Subjects: History | Politics | American Studies | United States History | Sociology
Publisher's Description: From her perspective as both participant and observer, Barbara Epstein examines the nonviolent direct action movement which, inspired by the civil rights movement, flourished in the United States from the mid-seventies to the mid-eighties. Disenchanted with the politics of both the mainstream and the organized left, and deeply committed to forging communities based on shared values, activists in this movement developed a fresh, philosophy and style of politics that shaped the thinking of a new generation of activists. Driven by a vision of an ecologically balanced, nonviolent, egalitarian society, they engaged in political action through affinity groups, made decisions by consensus, and practiced mass civil disobedience.The nonviolent direct action movement galvanized originally in opposition to nuclear power, with the Clamshell Alliance in New England and then the Abalone Alliance in California leading the way. Its influence soon spread to other activist movements - for peace, non-intervention, ecological preservation, feminism, and gay and lesbian rights.Epstein joined the San Francisco Bay Area's Livermore Action Group to protest the arms race and found herself in jail along with a thousand other activists for blocking the road in front of the Lawrence Livermore Laboratory. She argues that to gain a real understanding of the direct action movement it is necessary to view it from the inside. For with its aim to base society as a whole on principles of egalitarianism and nonviolence, the movement sought to turn political protest into cultural revolution.   [brief]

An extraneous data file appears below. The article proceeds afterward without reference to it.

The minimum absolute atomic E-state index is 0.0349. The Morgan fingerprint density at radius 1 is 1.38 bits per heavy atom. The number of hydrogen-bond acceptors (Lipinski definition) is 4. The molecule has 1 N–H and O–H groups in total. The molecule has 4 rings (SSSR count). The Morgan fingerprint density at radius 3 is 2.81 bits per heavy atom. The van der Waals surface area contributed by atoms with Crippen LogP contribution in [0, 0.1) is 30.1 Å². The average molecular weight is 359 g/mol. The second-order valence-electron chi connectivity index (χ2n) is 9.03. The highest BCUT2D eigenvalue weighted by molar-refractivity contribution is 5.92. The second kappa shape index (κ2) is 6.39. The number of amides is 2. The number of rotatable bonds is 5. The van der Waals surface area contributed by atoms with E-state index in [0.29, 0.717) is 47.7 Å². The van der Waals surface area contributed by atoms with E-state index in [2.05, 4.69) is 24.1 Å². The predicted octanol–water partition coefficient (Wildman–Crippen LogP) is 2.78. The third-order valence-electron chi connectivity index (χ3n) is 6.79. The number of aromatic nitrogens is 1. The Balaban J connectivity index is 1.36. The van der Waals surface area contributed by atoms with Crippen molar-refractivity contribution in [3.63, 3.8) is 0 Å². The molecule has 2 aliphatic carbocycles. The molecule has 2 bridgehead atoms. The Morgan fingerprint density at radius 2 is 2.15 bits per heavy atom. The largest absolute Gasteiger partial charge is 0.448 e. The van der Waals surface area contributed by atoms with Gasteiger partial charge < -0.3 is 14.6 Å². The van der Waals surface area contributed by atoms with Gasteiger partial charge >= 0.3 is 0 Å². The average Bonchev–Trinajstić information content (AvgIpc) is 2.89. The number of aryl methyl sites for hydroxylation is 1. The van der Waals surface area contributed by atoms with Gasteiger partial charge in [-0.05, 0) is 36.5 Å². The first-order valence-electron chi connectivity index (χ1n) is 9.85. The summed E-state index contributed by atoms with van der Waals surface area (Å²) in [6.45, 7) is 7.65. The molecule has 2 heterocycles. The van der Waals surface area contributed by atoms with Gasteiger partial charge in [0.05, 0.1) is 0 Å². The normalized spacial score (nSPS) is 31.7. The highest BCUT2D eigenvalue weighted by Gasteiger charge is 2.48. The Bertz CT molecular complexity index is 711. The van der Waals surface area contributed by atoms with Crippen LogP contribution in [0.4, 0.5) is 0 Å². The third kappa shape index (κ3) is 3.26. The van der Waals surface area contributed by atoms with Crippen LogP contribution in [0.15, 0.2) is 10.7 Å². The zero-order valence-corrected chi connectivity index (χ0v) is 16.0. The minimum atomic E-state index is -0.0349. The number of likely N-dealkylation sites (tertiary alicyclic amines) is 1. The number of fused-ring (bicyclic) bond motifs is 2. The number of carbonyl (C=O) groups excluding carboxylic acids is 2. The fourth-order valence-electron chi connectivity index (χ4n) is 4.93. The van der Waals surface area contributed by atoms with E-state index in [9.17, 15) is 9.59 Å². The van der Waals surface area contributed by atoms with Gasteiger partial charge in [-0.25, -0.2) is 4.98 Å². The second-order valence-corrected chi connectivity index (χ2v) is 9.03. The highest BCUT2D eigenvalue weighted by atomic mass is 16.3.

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89. cover
Title: Tracing the veins: of copper, culture, and community from Butte to Chuquicamata
Author: Finn, Janet L 1956-
Published: University of California Press,  1998